Many Portuguese petrol stations were sold out Sunday after drivers rushed to fill up before a strike by fuel-tanker drivers kicks off at the height of the summer holidays.
"Empty" signs hung on pumps in Lisbon and elsewhere across the country a few hours before the strike was to begin at midnight (2200 GMT).
"There was enormous anticipation" by car owners, Prime Minister Antonio Costa said, noting that sales had almost doubled in recent days.
An internet site that compiles reports from drivers, https://janaodaparaabastecer.vost.pt, said that almost 15 percent of the country's 3,000-plus stations were partially or fully sold out.
The open-ended strike appeared certain after an ultimate meeting of unions on Saturday failed to satisfy truck driver's demands for a pay raise.
They staged a four-day strike in April, shortly before Easter weekend, that also caused significant fuel shortages.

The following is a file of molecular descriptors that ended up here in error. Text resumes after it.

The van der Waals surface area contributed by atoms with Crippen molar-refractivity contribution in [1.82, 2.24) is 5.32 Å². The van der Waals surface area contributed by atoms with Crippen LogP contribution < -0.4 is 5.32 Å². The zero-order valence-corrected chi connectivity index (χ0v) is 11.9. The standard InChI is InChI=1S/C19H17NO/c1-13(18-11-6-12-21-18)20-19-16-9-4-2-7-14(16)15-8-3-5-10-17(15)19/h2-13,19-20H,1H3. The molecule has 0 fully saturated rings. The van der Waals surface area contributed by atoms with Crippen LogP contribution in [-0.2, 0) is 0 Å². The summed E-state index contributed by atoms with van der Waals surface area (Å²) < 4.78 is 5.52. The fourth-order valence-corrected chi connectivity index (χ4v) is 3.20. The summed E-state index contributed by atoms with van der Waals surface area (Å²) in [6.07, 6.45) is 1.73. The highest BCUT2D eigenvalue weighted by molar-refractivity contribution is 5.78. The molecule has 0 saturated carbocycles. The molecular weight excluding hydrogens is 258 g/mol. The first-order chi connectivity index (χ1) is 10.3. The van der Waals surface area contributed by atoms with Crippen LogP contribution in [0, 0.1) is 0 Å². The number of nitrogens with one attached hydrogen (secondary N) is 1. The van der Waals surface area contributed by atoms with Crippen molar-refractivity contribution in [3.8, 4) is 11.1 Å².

The truck drivers, led by a union founded in November 2018, suspended that movement after receiving the wage increase they demanded of at least 1,400 euros ($1,580).
But they are now asking employers to give them new increases in 2021 and 2022.
The government has declared an "energy crisis" which allows it to ration fuel -- to 25 litres (6.6 US gallons) for car owners and 100 litres for trucks.
It has also decreed that tanker drivers will have to deliver a minimum of 50 percent of their normal shipments.
Airports are another priority for fuel deliveries, and around 500 soldiers and paramilitary police could be called upon to drive tanker trucks if the minimum level of deliveries is not adhered to.
Costa did not rule out requisitioning drivers if the situation called for it, while warning that even if the minimum level of service was provided "the strike is going to affect consumers deeply."
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